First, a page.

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ASEAN Community launched

Posted on November 23, 2015

THE ASSOCIATION of Southeast Asian Nations (ASEAN) marked a milestone yesterday as it declared “the formal establishment” on Dec. 31 of the ASEAN Community that will see freer cross-border movement of goods, services, capital and skilled labor in the region, but business leaders warned that micro, small and medium enterprises (MSMEs) making up bulk of Philippine businesses and sectors still protected from competition could find it difficult to survive.

The 2015 Kuala Lumpur Declaration On The Establishment of the ASEAN Community and the Kuala Lumpur Declaration on ASEAN 2025 that was signed by all 10 Southeast Asian heads of state meeting in the Malaysian capital for the 27th ASEAN Summit over the weekend cited “the formal establishment of the ASEAN Community 2015” by yearend that has socio-cultural, political security and economic dimensions. They also adopted the ASEAN Community Vision 2025 that charts the region’s path to greater integration in the next decade.

The germ of the community was planted in October 2003 with the adoption by Southeast Asian heads of state of the Bali Concord II that declared, among others, that “[a]n ASEAN Community shall be established comprising three pillars, namely: political and security cooperation, economic cooperation, and socio-cultural cooperation that are closely intertwined and mutually reinforcing for the purpose of ensuring durable peace, stability and shared prosperity in the region.”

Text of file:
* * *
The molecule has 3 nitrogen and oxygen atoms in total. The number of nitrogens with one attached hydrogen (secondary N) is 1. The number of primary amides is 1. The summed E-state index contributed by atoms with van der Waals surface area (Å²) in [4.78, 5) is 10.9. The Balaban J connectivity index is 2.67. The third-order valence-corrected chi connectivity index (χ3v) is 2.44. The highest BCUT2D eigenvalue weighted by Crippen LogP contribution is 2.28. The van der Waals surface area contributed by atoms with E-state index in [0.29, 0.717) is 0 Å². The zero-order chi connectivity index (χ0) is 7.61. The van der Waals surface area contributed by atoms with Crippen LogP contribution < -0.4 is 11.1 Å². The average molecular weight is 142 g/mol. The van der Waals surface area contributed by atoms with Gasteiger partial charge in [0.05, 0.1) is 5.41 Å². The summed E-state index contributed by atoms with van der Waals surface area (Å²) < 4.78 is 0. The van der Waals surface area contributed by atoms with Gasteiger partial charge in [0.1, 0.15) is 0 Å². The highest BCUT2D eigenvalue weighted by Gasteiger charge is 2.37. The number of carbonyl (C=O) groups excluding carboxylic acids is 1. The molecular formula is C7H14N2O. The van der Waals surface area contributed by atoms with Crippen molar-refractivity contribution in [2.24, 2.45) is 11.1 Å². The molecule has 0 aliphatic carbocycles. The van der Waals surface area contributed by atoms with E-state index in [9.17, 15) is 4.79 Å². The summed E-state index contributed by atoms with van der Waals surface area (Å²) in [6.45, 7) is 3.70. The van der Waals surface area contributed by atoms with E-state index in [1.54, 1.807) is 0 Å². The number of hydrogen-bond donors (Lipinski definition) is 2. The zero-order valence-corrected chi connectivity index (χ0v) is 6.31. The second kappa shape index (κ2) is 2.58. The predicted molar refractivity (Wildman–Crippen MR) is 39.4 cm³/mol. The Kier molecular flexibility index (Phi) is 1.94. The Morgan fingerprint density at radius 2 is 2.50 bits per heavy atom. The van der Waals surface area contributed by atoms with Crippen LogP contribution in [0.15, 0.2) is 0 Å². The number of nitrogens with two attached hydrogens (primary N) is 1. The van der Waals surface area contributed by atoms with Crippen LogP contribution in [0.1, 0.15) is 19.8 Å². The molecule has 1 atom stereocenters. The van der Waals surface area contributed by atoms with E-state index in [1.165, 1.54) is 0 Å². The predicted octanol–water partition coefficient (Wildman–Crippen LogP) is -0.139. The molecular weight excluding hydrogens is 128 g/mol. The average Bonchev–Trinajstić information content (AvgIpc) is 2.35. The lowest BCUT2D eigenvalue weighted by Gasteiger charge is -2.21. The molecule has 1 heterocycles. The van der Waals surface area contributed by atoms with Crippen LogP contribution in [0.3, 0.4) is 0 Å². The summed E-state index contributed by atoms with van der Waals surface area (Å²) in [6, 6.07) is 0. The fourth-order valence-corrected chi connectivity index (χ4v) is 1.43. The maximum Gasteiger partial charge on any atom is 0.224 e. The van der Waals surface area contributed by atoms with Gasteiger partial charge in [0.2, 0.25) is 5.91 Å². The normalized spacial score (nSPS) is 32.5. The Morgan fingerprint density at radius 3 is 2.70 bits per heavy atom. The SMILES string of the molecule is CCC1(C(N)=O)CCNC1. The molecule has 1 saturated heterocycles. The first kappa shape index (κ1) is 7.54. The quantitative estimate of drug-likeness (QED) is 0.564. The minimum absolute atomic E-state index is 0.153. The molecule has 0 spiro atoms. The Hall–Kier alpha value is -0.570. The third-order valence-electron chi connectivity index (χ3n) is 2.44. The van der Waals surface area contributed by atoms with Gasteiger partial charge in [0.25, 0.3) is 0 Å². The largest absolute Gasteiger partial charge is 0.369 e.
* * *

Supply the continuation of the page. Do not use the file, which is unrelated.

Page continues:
The group then adopted the ASEAN Economic Community (AEC) Scorecard to keep track of progress of integration particularly in this field. As of October 2012, the region had accomplished 74.5% of AEC targets across four categories: single market and production base, competitive economic region, equitable economic development and integration into the global economy.

“In practice, we have virtually eliminated tariff barriers between us,” said Malaysian Prime Minister Datuk Seri Najib Razak, the summit host. “Now we have to assure freer movements and removal of barriers that hinder growth and investment.”

Business leaders in the Philippines, however, said this development only makes reforms -- especially those that will help MSMEs compete -- even more urgent.

Government data show MSMEs make up 99.6% of businesses in the country, account for 61.2% of total employment, but just 35.7% of total value added.

Henry J. Schumacher, executive vice-president of the European Chamber of Commerce of the Philippines, and Philippine Chamber of Commerce and Industry President Alfredo M. Yao said big companies in the Philippines are ready for the expected intensified competition.

“Some are investing in other ASEAN countries already,” Mr. Schumacher in a text message.

“But SMEs may have a tough time facing challenges as integration progresses. SMEs may have to look for joint ventures and strategic alliances to benefit from the opportunities ASEAN offers.”

Mr. Yao noted that “we could have a problem since 99% of businesses in the country are SMEs.”

John D. Forbes, senior adviser of the American Chamber of Commerce of the Philippines, shared their view, saying via separate text that agriculture and SMEs “are possibly the least prepared for competition and need intensified structural reforms.”

Such reforms include increasing agricultural productivity through competitive land policies, better support for small farmers, better infrastructure, lower inter-island shipping cost, as well as better credit and reduced red tape for SMEs.

Moreover, public utilities and other sectors still protected by constitutional restrictions on foreign ownership “may remain inefficient and more expensive than [counterparts] in more open AEC members,” Mr. Forbes said. -- report from Kathryn Mae P. Tubadeza with Reuters